U.S. Spy Chief Apologizes over 'Erroneous' Remarkإقرأ هذا الخبر بالعربية
U.S. National Intelligence Director James Clapper has apologized for telling lawmakers the National Security Agency does not collect data from Americans' phone records and Internet use.
Clapper had been asked by Senator Ron Wyden at a March 12 hearing if the NSA had gathered "any type of data at all on millions or hundreds of millions of Americans," and the spy chief replied: "Not wittingly."
Leaks from a former contractor for the NSA, Edward Snowden, in recent weeks have since uncovered a far-reaching "data-mining" program that scoops up telephone records and some Internet communications of Americans.
The revelations forced the spy chief to correct what he called his "erroneous" testimony before the Senate panel, according to a letter posted online by the Office of the Director of National Intelligence.
In a letter to the chair of the Senate Intelligence Committee, Senator Dianne Feinstein, Clapper said he wanted to "set the record straight" given the "heated controversy" prompted by his remarks.
Clapper wrote that his answer had mistakenly focused on different intelligence gathering activities that allow for spying on the content of communications only under specific guidelines and a judge's approval.
He said "my response was clearly erroneous -- for which I apologize."
Clapper's staff immediately acknowledged the error to Senator Wyden's aides after the hearing but did not issue a public apology as the data collection program had remained classified until recently, according to the spy chief.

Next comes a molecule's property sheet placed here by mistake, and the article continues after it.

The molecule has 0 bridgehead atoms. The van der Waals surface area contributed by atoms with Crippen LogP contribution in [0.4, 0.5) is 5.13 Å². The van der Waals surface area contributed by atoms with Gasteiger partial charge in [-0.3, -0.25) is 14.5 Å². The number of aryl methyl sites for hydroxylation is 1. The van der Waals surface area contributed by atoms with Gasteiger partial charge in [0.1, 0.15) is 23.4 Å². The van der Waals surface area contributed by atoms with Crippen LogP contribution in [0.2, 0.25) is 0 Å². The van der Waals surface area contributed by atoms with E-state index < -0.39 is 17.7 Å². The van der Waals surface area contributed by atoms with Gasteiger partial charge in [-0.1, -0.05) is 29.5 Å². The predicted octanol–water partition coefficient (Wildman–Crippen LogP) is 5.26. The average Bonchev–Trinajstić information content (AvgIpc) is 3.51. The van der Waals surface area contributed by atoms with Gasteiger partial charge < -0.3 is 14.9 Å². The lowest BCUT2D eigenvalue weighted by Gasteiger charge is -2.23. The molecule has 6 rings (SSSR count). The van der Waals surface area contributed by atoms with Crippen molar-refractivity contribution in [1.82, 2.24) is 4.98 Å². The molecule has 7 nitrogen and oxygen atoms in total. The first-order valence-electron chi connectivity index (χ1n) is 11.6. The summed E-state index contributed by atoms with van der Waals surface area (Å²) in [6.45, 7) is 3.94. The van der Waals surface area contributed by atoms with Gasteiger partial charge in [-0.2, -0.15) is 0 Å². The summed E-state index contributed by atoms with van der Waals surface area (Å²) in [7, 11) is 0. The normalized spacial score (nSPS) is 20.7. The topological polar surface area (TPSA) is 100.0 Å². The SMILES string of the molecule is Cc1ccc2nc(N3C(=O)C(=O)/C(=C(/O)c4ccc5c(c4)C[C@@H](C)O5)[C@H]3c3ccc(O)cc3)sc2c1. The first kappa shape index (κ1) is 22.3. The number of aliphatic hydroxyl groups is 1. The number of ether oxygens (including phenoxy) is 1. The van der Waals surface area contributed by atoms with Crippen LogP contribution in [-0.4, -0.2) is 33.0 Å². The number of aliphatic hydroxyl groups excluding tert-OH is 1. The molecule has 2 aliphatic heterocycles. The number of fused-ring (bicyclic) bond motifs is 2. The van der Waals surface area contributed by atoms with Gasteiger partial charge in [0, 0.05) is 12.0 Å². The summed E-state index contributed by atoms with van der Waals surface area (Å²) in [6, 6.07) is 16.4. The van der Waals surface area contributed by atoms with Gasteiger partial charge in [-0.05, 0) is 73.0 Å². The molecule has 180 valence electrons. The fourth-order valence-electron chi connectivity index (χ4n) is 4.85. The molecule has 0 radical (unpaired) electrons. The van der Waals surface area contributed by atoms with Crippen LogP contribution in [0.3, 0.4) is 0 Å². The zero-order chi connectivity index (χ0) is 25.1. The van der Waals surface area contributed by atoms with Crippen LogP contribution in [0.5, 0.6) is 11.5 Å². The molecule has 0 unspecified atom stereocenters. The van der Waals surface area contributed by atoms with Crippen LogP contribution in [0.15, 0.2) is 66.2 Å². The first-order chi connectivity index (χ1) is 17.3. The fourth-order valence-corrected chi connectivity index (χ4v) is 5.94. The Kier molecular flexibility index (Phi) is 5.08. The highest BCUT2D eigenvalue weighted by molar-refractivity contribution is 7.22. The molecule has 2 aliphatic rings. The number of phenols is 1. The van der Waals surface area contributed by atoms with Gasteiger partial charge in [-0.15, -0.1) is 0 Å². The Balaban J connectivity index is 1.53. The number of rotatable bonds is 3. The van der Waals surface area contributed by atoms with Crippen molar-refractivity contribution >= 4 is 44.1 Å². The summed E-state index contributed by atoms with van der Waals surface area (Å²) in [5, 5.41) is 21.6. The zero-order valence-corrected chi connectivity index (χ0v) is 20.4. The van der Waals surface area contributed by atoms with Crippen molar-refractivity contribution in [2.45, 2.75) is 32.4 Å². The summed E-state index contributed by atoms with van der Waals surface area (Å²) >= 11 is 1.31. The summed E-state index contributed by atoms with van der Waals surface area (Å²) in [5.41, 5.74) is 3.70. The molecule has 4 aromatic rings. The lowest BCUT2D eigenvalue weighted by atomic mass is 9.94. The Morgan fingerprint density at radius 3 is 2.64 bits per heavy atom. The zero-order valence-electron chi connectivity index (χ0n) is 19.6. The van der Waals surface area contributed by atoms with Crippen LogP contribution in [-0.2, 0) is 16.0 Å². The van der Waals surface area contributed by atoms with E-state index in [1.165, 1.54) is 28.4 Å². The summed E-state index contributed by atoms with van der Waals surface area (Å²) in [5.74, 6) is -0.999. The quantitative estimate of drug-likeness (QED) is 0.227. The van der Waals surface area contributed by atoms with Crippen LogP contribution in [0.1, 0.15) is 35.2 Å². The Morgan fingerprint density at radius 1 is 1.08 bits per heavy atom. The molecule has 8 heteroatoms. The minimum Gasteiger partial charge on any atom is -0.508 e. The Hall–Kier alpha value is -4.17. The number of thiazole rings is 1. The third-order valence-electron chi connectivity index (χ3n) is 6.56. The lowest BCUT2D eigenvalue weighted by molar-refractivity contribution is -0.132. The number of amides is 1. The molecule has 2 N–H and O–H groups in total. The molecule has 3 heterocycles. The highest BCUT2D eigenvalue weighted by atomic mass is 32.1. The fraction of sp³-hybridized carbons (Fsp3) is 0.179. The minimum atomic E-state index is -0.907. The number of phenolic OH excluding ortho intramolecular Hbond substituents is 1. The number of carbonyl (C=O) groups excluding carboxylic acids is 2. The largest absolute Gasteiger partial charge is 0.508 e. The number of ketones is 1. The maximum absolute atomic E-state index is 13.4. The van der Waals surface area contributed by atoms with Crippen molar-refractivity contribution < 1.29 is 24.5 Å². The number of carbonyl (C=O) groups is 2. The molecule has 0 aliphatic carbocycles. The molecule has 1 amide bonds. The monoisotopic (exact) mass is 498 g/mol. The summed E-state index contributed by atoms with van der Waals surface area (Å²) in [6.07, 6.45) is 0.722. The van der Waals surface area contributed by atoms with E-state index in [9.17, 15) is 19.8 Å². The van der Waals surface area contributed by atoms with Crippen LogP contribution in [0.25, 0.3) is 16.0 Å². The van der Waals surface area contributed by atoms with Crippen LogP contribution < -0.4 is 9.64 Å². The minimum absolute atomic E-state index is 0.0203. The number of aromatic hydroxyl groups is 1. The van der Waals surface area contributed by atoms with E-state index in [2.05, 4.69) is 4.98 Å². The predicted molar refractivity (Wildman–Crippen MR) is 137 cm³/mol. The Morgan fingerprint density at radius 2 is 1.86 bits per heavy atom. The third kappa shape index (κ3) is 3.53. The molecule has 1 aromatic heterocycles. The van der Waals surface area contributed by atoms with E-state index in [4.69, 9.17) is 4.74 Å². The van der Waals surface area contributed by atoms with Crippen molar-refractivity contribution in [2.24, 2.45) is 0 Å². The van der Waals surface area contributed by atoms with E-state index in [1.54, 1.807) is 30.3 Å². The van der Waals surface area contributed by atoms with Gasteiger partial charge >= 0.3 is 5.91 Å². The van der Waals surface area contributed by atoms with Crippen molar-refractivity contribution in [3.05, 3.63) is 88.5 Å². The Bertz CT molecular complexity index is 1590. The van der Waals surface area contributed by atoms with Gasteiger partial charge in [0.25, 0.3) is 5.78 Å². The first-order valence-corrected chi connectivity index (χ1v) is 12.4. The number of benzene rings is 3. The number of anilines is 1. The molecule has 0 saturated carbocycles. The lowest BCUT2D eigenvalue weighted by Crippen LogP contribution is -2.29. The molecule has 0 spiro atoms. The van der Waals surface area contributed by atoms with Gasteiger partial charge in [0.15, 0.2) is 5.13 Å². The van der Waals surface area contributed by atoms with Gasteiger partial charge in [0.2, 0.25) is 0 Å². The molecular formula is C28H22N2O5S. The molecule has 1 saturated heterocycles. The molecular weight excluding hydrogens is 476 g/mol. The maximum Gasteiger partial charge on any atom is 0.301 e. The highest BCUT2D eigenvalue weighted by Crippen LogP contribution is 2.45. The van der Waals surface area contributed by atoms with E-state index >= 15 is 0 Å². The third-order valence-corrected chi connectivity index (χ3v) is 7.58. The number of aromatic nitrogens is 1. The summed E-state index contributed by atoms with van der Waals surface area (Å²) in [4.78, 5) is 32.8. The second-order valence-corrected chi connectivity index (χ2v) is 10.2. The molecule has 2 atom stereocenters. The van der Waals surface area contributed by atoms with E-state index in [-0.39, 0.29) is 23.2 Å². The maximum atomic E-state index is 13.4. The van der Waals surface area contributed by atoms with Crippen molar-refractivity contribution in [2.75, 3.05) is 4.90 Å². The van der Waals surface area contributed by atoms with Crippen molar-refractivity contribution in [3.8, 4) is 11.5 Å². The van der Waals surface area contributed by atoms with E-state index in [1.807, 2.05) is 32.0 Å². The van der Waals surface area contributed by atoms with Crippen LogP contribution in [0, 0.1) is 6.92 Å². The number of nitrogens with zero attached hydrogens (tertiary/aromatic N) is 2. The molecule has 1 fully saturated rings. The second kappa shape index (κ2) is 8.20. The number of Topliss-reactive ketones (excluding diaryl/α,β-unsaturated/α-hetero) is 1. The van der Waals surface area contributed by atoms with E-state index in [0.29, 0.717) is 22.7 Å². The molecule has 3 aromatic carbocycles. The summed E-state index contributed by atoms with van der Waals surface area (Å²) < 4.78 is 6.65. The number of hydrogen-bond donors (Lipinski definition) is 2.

"I can now openly correct it because the existence of the metadata collection program has been declassified," he said in the letter, which was dated June 21.
Clapper said he had appeared before Congress dozens of times over his decades-long career and always prepared "rigorously" for hearings. But he said "mistakes will happen, and when I make one, I correct it."
At the time of the hearing, Wyden's aides had expressed "serious concern" to Clapper's office over its refusal to publicly correct his "inaccurate" statement, the senator's spokesman Tom Caiazza told Agence France Presse.
"Senator Wyden is deeply troubled by a number of misleading statements senior officials have made about domestic surveillance in the past several years," he said.
The senator "will continue pushing for an open and honest debate about programs and laws that touch on the personal lives of ordinary Americans," he added.
Leaks from the former NSA contractor Snowden confirmed the U.S. government was continuing to collect phone records of Americans, a program first revealed in 2006. And Snowden has also disclosed a program code-named PRISM that allows the government to collect emails, photos and other Internet traffic to track "foreign targets."